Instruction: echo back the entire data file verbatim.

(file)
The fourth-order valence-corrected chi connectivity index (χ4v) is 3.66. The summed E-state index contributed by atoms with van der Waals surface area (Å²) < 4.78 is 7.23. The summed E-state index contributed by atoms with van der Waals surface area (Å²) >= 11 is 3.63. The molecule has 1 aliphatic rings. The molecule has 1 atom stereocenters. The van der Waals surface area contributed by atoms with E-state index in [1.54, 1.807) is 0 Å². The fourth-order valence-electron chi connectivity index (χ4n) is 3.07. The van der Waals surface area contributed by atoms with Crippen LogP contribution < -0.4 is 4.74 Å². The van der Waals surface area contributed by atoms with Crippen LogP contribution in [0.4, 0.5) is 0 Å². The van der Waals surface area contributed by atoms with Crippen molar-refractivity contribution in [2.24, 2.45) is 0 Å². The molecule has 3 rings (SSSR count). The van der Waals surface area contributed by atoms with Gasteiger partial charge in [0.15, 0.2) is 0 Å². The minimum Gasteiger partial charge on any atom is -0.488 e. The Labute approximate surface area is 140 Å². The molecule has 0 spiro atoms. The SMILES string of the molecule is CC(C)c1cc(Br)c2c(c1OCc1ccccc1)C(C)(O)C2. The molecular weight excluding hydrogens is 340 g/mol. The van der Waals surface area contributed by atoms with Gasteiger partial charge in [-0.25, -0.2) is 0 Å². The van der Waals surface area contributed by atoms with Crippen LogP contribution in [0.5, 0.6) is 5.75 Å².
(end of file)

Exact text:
The fourth-order valence-corrected chi connectivity index (χ4v) is 3.66. The summed E-state index contributed by atoms with van der Waals surface area (Å²) < 4.78 is 7.23. The summed E-state index contributed by atoms with van der Waals surface area (Å²) >= 11 is 3.63. The molecule has 1 aliphatic rings. The molecule has 1 atom stereocenters. The van der Waals surface area contributed by atoms with E-state index in [1.54, 1.807) is 0 Å². The fourth-order valence-electron chi connectivity index (χ4n) is 3.07. The van der Waals surface area contributed by atoms with Crippen LogP contribution < -0.4 is 4.74 Å². The van der Waals surface area contributed by atoms with Crippen LogP contribution in [0.4, 0.5) is 0 Å². The van der Waals surface area contributed by atoms with Crippen molar-refractivity contribution in [2.24, 2.45) is 0 Å². The molecule has 3 rings (SSSR count). The van der Waals surface area contributed by atoms with Gasteiger partial charge in [0.15, 0.2) is 0 Å². The minimum Gasteiger partial charge on any atom is -0.488 e. The Labute approximate surface area is 140 Å². The molecule has 0 spiro atoms. The SMILES string of the molecule is CC(C)c1cc(Br)c2c(c1OCc1ccccc1)C(C)(O)C2. The molecular weight excluding hydrogens is 340 g/mol. The van der Waals surface area contributed by atoms with Gasteiger partial charge in [-0.25, -0.2) is 0 Å². The van der Waals surface area contributed by atoms with Crippen LogP contribution in [0.5, 0.6) is 5.75 Å².